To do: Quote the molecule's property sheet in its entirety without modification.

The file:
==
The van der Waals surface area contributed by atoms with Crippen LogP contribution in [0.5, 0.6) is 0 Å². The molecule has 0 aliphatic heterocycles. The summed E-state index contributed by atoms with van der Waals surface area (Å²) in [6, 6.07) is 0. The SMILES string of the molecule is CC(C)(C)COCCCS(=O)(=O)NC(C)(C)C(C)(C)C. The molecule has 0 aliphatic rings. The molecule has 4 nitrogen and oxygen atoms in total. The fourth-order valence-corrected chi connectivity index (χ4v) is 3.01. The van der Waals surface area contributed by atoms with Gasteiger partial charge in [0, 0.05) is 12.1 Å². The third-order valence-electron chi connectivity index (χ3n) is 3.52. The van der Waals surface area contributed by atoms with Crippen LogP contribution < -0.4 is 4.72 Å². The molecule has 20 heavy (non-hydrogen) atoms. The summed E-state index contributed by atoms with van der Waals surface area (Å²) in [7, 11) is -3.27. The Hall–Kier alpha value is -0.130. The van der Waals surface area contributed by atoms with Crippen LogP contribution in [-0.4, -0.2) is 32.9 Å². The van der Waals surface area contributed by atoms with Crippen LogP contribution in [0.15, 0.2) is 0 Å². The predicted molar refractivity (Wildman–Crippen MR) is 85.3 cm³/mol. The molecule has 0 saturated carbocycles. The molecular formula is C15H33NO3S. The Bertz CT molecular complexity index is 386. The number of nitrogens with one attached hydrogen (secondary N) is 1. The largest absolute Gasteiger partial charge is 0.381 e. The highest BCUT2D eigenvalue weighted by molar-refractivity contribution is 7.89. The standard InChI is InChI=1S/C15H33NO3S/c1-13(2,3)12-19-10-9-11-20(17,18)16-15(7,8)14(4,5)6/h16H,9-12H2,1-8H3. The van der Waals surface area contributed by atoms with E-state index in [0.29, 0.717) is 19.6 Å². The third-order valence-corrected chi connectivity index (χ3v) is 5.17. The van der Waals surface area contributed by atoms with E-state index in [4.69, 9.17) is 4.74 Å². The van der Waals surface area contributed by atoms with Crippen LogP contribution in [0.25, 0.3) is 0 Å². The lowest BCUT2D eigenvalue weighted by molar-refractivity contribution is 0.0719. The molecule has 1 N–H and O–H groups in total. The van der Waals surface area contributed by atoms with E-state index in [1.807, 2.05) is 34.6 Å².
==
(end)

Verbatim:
The van der Waals surface area contributed by atoms with Crippen LogP contribution in [0.5, 0.6) is 0 Å². The molecule has 0 aliphatic heterocycles. The summed E-state index contributed by atoms with van der Waals surface area (Å²) in [6, 6.07) is 0. The SMILES string of the molecule is CC(C)(C)COCCCS(=O)(=O)NC(C)(C)C(C)(C)C. The molecule has 0 aliphatic rings. The molecule has 4 nitrogen and oxygen atoms in total. The fourth-order valence-corrected chi connectivity index (χ4v) is 3.01. The van der Waals surface area contributed by atoms with Gasteiger partial charge in [0, 0.05) is 12.1 Å². The third-order valence-electron chi connectivity index (χ3n) is 3.52. The van der Waals surface area contributed by atoms with Crippen LogP contribution < -0.4 is 4.72 Å². The molecule has 20 heavy (non-hydrogen) atoms. The summed E-state index contributed by atoms with van der Waals surface area (Å²) in [7, 11) is -3.27. The Hall–Kier alpha value is -0.130. The van der Waals surface area contributed by atoms with Crippen LogP contribution in [-0.4, -0.2) is 32.9 Å². The van der Waals surface area contributed by atoms with Crippen LogP contribution in [0.15, 0.2) is 0 Å². The predicted molar refractivity (Wildman–Crippen MR) is 85.3 cm³/mol. The molecule has 0 saturated carbocycles. The molecular formula is C15H33NO3S. The Bertz CT molecular complexity index is 386. The number of nitrogens with one attached hydrogen (secondary N) is 1. The largest absolute Gasteiger partial charge is 0.381 e. The highest BCUT2D eigenvalue weighted by molar-refractivity contribution is 7.89. The standard InChI is InChI=1S/C15H33NO3S/c1-13(2,3)12-19-10-9-11-20(17,18)16-15(7,8)14(4,5)6/h16H,9-12H2,1-8H3. The van der Waals surface area contributed by atoms with E-state index in [0.29, 0.717) is 19.6 Å². The third-order valence-corrected chi connectivity index (χ3v) is 5.17. The van der Waals surface area contributed by atoms with E-state index in [4.69, 9.17) is 4.74 Å². The van der Waals surface area contributed by atoms with Crippen LogP contribution in [0.25, 0.3) is 0 Å². The lowest BCUT2D eigenvalue weighted by molar-refractivity contribution is 0.0719. The molecule has 1 N–H and O–H groups in total. The van der Waals surface area contributed by atoms with E-state index in [1.807, 2.05) is 34.6 Å².